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I have Ubuntu 16.04 host with 3 Ubuntu 17.10 guests in KVM (Virtual Machine Manager 1.3.2).

I export several block devices from 2 guests to the other guest (let's call it frontend) via iSCSI portal created by targetcli util. Having imported them, I heavily use multipath to find same "physical" disks and md to create RAID 10 (say, mdadm --create --quiet --metadata=1.2 /dev/md1 --level=1 --raid-devices=2 /dev/dm-10 /dev/dm-1). Then I need to wipe this information out.

Here comes the problem: it does not wipe. I go through usual steps (say, to clean md1):

1) mdadm -S /dev/md1

2) mdadm --zero-superblock /dev/md1

3) mdadm --zero-superblock /dev/mapper/md1

Everything seems fine until I remove imported disks and re-import them some time later: they stochastically appear grouped in RAID. Sometimes RAID group names are far from originally created (e.g. md126 and md127, while I only created md1, md2, ... md12). These zombie RAIDs can be buried with mdadm -S, but they appear again the next time block devices are imported.

Why does --zero-superblock fail to do its work?

UPD: As @roaima mentioned, commands 2 and 3 and alike really return errors:

Couldn't open /dev/md1 for write - not zeroing

Couldn't open /dev/mapper for write - not zeroing

Couldn't open /dev/mapper/ for write - not zeroing

That is pretty much the same answer as if there are no such devices - any rubbish as argument will return the same error.

UPD2: I used # cat /proc/mdstat, which told me more about raids:

md124 : inactive vdg[0](S)
      5238784 blocks super 1.2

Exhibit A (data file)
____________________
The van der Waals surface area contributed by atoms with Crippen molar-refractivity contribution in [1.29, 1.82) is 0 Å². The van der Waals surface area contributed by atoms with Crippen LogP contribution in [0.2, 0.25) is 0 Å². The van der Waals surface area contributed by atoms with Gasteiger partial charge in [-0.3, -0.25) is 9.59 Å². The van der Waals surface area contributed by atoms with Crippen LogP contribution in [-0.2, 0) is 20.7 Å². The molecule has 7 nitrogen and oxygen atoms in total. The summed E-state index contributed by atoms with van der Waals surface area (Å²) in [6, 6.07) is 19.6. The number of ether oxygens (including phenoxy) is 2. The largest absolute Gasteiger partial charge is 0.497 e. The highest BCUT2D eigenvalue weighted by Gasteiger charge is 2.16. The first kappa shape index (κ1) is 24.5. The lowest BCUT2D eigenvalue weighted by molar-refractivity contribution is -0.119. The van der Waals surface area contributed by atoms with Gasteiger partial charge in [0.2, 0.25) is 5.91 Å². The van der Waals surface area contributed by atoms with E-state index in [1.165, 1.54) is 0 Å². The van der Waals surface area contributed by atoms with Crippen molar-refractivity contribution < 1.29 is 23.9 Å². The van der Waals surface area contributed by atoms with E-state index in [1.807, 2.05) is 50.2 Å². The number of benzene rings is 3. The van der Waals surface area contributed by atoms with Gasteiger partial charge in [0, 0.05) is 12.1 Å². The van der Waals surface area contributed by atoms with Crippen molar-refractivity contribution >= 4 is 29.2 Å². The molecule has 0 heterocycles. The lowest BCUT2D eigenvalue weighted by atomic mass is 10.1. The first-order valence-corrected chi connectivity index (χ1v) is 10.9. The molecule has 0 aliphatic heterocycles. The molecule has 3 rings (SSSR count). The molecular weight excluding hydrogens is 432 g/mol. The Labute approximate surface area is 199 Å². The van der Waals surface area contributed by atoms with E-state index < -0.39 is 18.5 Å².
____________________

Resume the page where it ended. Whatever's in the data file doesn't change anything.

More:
md127 : inactive vdb[1](S)
      5238784 blocks super 1.2

However, I still can not wipe neither /dev/vdg (Couldn't open /dev/vdg for write - not zeroing) nor /dev/md124 (Unrecognised md component device - /dev/md124).

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  • Some other problem (namely, mdadm.conf problem) seems to be able to create md-126 and other big md numbers. However, it all comes from rusty meta information left from md.
    – ikudyk
    Dec 16, 2017 at 7:30
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    Your step 2 should have reported an error about there being no metadata. Did it? If so, please add it to your question - error messages are really really important. Dec 16, 2017 at 10:15
  • @roaima, added error on metadata deletion. I should've added it earlier, but my script didn't print all the output.
    – ikudyk
    Dec 18, 2017 at 4:31

1 Answer 1

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It fails, because the following command:

mdadm --zero-superblock device

Takes the device argument as the disk(s), not the array.

So, for example this is valid and working for sda drive:

mdadm --zero-superblock /dev/sda

or

mdadm --zero-superblock /dev/sda1

depending on how you have set up the RAID.

As usual, don't forget to update your initramfs:

update-initramfs -u
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  • Well, changing /dev/mdX with /dev/vdX didn't work too well <br/> # mdadm --zero-superblock /dev/vdb <br/> mdadm: Couldn't open /dev/vdb for write - not zeroing <br/> It reacts as if there is no device /dev/vdb for mdadm - any rubbish will return the same error. However, this device is real and is seen by lsblk and alike.
    – ikudyk
    Dec 18, 2017 at 4:32
  • try /dev/vdX1 Dec 18, 2017 at 4:42
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    however, I believe you should first look what member in the array are with cat /proc/mdstat Dec 18, 2017 at 4:43
  • What a handy command you gave me: # cat /proc/mdstat Personalities : [raid1] [linear] [multipath] [raid0] [raid6] [raid5] [raid4] [raid10] md124 : inactive vdg[0](S) 5238784 blocks super 1.2 md127 : inactive vdb[1](S) 5238784 blocks super 1.2 unused devices: <none> However, I still can not wipe /dev/vdb. Furthermore, mdadm --zero-superblock /dev/md127 returns new error: # mdadm: Unrecognised md component device - /dev/md127
    – ikudyk
    Dec 18, 2017 at 4:50
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    Don't forget to stop first the array before zeroing the disk. mdadm --stop /dev/md127 Dec 18, 2017 at 4:58

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